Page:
India's largest phone carrier also reported its smallest quarterly profit in nearly five years, hurt by a price war.
The news of the approach from unidentified investors comes a day after Bharti Infratel said it was considering buying the rest of Indus Towers, the biggest mobile mast operator in India.
Indian media have reported a consortium led by private equity firm KKR & Co LP is eyeing both Bharti Infratel and Indus Towers.
Indus Towers, which runs nearly 123,000 towers, is owned 42 percent each by Bharti Infratel and Vodafone's Indian unit. Third-ranked mobile carrier Idea Cellular along with its associate owns the remainder.
"Airtel has been approached by a few reputed global investors to acquire a significant stake in Bharti Infratel which, if accepted, could result in such investors acquiring control of Bharti Infratel," Bharti Airtel said in a statement.
It added a panel of its directors recommended the proposal be considered, but said discussions had not started and there was no certainty of a deal.
Bharti Airtel, like its peers, has been struggling amid a price war in the world's No.2 mobile phone market triggered by the market entry late last year of Jio, Reliance Industries' telecoms venture which is backed by India's richest man Mukesh Ambani.
The sector faces further pressure after India's telecoms regulator this month cut the fee operators pay each other for calls made from one network to another.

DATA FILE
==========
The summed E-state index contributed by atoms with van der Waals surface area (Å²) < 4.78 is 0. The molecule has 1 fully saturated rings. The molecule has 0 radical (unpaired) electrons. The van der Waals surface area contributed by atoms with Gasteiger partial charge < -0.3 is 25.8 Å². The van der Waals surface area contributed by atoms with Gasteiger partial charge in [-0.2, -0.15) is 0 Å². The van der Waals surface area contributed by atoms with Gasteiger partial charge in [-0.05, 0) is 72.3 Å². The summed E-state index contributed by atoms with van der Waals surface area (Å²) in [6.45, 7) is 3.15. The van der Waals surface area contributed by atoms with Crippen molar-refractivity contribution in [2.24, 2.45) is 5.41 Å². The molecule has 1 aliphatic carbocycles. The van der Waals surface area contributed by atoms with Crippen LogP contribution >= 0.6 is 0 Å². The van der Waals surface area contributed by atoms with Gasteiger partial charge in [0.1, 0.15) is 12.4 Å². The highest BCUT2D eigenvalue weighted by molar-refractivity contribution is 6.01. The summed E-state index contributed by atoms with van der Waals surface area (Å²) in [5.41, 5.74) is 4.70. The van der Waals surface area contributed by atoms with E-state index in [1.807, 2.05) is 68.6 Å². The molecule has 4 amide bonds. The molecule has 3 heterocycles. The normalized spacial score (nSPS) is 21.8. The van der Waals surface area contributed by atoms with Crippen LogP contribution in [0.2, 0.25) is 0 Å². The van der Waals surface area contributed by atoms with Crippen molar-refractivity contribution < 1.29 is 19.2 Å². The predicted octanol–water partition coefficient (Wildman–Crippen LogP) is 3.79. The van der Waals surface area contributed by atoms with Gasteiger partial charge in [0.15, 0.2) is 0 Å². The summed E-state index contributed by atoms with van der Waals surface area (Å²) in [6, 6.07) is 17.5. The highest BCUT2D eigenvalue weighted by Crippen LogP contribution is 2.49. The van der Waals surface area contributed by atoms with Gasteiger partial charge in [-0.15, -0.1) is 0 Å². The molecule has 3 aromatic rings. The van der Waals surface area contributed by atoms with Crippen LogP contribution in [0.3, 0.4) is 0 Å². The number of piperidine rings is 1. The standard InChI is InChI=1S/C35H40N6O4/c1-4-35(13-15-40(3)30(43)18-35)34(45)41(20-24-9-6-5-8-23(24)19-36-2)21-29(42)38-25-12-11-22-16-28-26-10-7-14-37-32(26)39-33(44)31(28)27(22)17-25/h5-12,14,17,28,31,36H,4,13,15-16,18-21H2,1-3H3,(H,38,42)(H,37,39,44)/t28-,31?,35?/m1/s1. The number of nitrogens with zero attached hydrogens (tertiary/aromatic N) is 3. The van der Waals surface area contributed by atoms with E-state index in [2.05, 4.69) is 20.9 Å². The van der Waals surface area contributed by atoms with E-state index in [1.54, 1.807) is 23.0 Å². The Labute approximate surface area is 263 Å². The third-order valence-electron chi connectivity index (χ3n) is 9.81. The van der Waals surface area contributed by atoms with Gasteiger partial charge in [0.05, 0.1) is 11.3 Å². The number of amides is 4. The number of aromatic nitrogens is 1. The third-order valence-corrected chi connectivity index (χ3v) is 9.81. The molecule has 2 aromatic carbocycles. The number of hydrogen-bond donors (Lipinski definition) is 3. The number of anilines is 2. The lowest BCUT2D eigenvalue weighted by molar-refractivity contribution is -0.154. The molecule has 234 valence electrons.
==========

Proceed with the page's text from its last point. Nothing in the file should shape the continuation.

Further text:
Bharti Airtel's Indian Chief Executive Gopal Vittal on Tuesday warned the financial stress in the sector would be "further accentuated" by the cut in interconnection fees, which benefited established players.
Net profit fell 77 percent from a year earlier to Rs. 343 crores (roughly $53 million) in its second quarter to September, Bharti Airtel said, which was its smallest profit since the quarter to December 2012 but still better than analysts' estimate of Rs. 303 crores. .
Revenue in the quarter fell 11.7 percent from a year earlier to 217.77 billion rupees, said Bharti Airtel, which operates in 17 countries across Asia and Africa.
India's telecoms market, comprising 1.2 billion subscribers, is heavily indebted due to years of pricey airwaves auctions and cash-burning tariffs as wireless carriers jostle to win customers.
To shed debt, telecom companies are increasing looking to spin off their mobile mast businesses while focusing on core mobile services.
Bharti's plan to engage with investors to sell a stake in Infratel comes at a time debt-laden Reliance Communications is also trying to sell its mobile towers to Canada's Brookfield.
Bharti's net debt stood at Rs. 91,480 crores at end-September.
Jio's free voice and cut-price data plans have also pushed rivals such as Bharti to reduce rates, while forcing smaller players to either regroup or exit.
Vodafone Group's India unit and Idea Cellular, the country's No. 2 and No. 3 players respectively, have agreed to merge operations while Bharti is taking over Norwegian Telenor's local unit and Tata conglomerate's money-losing mobile business.
© Thomson Reuters 2017